At one stage of the proceedings, the media defendants relied on a defence called “qualified privilege”. This is like a public interest defence, which might help in cases where you report something defamatory out of some duty.
The media defendants abandoned their qualified privilege defence in 2020. The defence requires the conduct of the defendant was “reasonable in the circumstances” — they may have been worried the judge would not have thought they were reasonable.
Law reform ahead to protect public interest journalism
Chau’s case highlights the difficult situation facing Australian investigative journalists. They want to uncover dirt, but in doing so expose themselves to significant litigation risk. And if they get it wrong, that risk can come back to bite them.
Journalists need to have the facts to support not just what they say explicitly, but what their work implies. This requires a lot of work and time, and is not helped by the significant job losses in the media industry. Reporters’ time is precious. But so are reputations.
A new defence will make journalists’ lives easier. In 2020, the states and territories agreed to reform the uniform defamation laws. Although the agreed amendments are not yet in force, they should be in 2021.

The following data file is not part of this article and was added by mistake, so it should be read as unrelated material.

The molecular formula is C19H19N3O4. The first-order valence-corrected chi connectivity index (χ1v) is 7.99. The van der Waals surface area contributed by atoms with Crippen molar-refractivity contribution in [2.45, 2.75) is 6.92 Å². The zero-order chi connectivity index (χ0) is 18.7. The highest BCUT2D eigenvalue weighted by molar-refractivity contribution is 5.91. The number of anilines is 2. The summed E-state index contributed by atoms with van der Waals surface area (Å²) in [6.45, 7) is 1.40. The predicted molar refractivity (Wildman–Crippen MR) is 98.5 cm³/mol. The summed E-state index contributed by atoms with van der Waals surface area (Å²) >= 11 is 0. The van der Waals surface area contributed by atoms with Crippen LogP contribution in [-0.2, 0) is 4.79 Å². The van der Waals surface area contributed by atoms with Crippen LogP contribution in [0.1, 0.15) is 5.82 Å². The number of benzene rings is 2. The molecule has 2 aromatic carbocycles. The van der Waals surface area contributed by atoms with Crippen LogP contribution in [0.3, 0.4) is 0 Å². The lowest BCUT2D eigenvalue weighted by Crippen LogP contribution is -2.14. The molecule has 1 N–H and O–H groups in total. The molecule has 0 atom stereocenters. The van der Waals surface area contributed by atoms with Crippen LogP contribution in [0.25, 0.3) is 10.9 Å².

The changes include a new defence of “publication of matter concerning an issue of public interest”.
This defence will allow the media to rely more heavily on editorial judgement in publishing their investigative work. The defendant will not be liable if they “reasonably believed that the publication of the matter was in the public interest”.
Would this have made a difference in the Chau case? Perhaps.
But even once this new law is in force, journalists will still need to tread carefully. As long as they are speaking truth to power, investigative journalism will remain a risky business.
– ref. Chau Chak Wing’s $590,000 defamation win shows investigative journalism is risky business – https://theconversation.com/chau-chak-wings-590-000-defamation-win-shows-investigative-journalism-is-risky-business-154543